MIFF 68 1/2, 2020’s online version of the festival, is streaming across Australia from 6-23 of August. MIFF is bringing to the country another round of captivating and inspiring films and our writers discuss four of Right Now’s top picks.
Janelle Koh considers the distracting influence of social media on our daily lives, and the implications it has for human rights.
When it comes to trusting those in power, we comfort ourselves with the belief that checks will balance back to our favour. But what if they’re written out of the legislation?
Jay Thompson speaks to Ginger Gorman about the harm caused by online trolling and how it can cross over into the offline world.
How will automation and globalisation affect the way we work in the future?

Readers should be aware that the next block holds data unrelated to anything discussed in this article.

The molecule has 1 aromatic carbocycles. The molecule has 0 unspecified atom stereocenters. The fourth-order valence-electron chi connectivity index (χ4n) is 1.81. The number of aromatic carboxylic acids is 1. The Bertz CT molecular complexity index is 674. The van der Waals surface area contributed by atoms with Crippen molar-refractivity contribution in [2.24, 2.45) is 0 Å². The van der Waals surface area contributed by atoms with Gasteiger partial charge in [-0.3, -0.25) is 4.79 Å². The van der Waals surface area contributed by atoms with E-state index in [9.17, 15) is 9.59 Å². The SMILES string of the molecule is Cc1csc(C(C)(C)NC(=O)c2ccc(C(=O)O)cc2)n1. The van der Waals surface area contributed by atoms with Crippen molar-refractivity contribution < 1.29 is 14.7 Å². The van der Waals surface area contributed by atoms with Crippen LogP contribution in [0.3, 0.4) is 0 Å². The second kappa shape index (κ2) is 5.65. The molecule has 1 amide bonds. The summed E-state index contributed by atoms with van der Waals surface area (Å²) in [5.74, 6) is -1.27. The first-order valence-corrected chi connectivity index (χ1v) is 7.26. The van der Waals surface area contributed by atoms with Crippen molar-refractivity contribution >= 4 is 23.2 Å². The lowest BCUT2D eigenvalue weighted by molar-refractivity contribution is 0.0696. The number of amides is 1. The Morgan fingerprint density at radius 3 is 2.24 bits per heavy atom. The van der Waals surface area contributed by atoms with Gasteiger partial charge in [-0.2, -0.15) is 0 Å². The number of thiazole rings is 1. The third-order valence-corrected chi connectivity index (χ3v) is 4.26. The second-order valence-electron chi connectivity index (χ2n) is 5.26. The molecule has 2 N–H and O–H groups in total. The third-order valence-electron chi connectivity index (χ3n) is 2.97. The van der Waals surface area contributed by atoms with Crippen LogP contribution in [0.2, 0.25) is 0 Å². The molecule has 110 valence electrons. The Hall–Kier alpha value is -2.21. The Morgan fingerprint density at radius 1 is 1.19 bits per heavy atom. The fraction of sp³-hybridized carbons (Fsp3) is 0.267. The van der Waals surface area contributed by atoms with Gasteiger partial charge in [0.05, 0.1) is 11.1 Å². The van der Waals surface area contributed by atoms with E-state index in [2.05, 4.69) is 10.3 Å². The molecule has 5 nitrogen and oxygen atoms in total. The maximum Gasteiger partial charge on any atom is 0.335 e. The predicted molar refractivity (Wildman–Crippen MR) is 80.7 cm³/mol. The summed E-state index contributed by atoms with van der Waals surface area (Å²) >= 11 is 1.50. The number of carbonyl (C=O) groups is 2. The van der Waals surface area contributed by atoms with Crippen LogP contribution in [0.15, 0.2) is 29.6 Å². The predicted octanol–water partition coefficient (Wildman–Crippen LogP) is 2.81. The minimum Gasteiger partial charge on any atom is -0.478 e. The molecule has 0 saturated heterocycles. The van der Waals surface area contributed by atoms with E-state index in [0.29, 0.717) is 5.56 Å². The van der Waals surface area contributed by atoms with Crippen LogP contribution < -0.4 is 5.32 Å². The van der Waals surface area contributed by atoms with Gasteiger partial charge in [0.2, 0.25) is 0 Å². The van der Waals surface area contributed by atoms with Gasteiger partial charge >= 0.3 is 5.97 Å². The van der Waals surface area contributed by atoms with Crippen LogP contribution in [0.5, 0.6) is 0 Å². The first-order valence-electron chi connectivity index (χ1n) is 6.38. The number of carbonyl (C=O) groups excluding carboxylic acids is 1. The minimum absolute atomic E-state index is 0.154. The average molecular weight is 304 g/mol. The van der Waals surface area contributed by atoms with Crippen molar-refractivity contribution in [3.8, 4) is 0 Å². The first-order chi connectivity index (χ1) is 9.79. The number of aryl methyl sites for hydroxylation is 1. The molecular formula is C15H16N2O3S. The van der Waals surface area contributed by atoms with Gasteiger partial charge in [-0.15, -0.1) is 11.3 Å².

Who has the right to censor our not-so-private lives? Hans Block and Moritz Riesewick explore censorship and trauma in this disturbing documentary.
Dutton’s gone but the Department of Home Affairs is going full steam ahead with its draft bill on encryption, putting Australians’ data privacy at risk.
Blockchain, the technology underpinning Bitcoin and other cryptocurrencies, might be the key to transforming supply chain transparency – and could even help to end modern slavery in the process.
GDPR is a new set of rules that aims to protect data privacy of European citizens – but how will it affect the data rights of Australians?
Metiria Turei made welfare system reform a part of the conversation during the NZ election. Since her resignation, We Are Beneficiaries has continued that conversation, revealing the cruelty and judgment behind New Zealand’s social welfare system.
During Senate estimates in October last year, the Australian government dug further into the deep and dark moral abyss in which it is stuck in relation to the existential threat posed by nuclear weapons. In questioning by Tasmanian Labor Senator Lisa Singh, DFAT Assistant Secretary Richard Sadleir sought to explain the circumstances in which under […]